© 2014 The Royal Society of New Zealand. Daylily or Hemerocallis spp. (Xanthorrhoeaceae) is one of the most economically important flowering crops in the world. Ploidy level of 149 genotypes both local to China and introduced from the United States and New Zealand were assessed with an outcome of 79 diploids, 22 triploids and 48 tetraploids. A large proportion of introduced cultivars were tetraploid (42%), half were diploid and the rest, 8%, were triploid. Most Chinese cultivars were diploid; only one was tetraploid. Among the 29 wild genotypes collected from the Taihang Mountain range, 13 (45%) were triploid and 16 (55%) were diploid; no tetraploids were identified. For the 31 genotypes with known ploidy, 22 matched previous counts with the rest showing a lower ploidy. As different ploidy is common in daylily, we suggest that ploidy levels should be assessed in breeding programmes for specific breeding purposes. Karyotypes of three diploid, three triploid and two tetraploid genotypes were constructed and they were assigned to 3A, 2B and 3B categories based on Stebbins karyotype classification.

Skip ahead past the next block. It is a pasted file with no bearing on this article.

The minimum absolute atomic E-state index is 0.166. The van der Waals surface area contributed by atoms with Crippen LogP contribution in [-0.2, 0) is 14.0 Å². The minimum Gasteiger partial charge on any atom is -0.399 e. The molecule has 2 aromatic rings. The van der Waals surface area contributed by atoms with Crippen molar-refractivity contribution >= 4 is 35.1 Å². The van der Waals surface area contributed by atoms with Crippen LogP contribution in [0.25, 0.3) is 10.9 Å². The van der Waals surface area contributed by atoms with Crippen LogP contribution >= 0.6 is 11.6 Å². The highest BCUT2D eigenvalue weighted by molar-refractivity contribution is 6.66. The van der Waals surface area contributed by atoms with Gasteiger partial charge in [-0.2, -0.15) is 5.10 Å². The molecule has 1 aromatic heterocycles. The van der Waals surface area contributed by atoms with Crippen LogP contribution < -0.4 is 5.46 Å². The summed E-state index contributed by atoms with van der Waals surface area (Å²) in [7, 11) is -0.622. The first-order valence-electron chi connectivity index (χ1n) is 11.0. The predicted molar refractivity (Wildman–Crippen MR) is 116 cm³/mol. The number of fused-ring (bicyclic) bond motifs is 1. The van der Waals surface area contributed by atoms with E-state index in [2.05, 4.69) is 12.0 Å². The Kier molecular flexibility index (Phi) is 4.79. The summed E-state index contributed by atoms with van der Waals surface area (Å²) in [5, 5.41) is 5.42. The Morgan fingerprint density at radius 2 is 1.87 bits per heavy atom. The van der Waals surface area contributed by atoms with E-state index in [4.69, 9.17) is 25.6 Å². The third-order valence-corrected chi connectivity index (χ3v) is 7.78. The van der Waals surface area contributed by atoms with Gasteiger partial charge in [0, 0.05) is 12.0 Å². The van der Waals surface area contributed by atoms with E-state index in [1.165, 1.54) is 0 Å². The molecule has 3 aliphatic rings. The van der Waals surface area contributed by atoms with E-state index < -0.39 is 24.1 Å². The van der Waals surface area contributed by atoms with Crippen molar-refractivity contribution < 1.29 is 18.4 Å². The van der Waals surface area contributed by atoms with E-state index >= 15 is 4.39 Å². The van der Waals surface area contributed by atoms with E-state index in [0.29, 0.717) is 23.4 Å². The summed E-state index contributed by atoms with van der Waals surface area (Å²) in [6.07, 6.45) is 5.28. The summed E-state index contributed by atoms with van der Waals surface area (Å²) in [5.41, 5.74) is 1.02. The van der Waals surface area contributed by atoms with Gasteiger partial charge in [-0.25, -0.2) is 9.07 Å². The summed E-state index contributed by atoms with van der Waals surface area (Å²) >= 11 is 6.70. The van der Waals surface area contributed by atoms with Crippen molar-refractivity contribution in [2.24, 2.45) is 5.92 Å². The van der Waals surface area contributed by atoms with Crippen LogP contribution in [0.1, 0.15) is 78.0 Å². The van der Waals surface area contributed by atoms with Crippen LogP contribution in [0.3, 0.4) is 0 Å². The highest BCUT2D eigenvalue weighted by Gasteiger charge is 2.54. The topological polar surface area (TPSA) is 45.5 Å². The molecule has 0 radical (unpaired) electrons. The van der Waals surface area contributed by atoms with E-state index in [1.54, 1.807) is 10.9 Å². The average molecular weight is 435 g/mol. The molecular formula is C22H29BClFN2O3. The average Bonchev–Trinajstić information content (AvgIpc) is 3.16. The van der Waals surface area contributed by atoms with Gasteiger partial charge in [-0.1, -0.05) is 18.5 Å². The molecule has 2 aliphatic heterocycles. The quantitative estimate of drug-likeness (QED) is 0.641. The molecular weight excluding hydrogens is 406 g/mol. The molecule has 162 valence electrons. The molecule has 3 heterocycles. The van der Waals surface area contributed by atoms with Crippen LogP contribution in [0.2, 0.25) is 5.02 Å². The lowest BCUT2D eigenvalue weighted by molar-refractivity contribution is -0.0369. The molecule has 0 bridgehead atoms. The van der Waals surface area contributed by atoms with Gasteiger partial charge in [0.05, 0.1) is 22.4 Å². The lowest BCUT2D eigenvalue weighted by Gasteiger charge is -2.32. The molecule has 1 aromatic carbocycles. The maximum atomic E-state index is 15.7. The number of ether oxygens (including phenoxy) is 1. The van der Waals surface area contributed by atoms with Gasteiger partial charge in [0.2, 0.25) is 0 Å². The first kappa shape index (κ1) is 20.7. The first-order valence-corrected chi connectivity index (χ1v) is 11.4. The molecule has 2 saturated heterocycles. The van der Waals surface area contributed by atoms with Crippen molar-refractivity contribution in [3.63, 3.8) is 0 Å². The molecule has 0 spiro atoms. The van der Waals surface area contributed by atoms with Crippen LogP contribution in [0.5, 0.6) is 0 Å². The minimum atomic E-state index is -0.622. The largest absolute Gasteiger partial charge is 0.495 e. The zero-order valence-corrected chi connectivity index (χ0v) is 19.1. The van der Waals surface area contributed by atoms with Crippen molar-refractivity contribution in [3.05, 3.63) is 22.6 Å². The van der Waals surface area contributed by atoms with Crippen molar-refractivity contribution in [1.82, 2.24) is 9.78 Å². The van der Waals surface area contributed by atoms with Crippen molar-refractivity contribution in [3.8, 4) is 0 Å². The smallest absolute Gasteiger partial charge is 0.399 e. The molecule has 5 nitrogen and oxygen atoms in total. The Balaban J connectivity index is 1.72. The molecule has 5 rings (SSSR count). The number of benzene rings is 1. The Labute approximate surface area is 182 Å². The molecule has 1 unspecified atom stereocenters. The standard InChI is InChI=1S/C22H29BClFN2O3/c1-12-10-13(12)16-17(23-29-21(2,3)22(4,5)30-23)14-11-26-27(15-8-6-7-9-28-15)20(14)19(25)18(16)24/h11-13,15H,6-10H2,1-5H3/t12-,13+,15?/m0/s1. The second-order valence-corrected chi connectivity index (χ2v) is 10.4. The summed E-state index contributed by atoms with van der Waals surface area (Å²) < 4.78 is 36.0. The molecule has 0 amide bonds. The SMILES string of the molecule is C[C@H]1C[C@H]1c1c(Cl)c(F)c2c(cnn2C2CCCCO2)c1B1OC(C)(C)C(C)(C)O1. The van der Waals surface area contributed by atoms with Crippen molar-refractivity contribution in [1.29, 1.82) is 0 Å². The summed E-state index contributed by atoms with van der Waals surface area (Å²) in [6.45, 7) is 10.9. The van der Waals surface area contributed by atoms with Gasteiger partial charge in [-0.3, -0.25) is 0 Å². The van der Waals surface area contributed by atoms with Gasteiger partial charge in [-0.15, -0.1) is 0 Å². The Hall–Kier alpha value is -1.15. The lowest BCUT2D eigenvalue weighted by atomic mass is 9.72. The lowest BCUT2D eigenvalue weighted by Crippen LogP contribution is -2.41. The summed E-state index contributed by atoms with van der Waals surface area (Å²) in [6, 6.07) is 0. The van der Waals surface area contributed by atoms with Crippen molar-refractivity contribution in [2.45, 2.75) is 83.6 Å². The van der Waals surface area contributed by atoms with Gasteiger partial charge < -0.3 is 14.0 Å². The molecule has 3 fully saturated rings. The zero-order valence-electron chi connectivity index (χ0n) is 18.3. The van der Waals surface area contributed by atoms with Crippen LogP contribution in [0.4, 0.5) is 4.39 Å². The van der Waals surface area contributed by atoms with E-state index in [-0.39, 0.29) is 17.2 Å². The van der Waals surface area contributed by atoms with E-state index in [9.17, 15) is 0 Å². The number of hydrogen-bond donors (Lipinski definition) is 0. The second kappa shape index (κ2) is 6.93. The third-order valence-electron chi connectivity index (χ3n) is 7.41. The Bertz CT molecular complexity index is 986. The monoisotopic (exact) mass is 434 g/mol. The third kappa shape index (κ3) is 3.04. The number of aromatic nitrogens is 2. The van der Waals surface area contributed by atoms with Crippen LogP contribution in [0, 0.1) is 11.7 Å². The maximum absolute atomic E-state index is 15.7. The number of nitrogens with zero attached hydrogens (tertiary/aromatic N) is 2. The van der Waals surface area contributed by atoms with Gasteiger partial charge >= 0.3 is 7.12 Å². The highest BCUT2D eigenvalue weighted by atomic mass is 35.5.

|Journal||New Zealand Journal of Crop and Horticultural Science|
|Publication status||Published - 2014|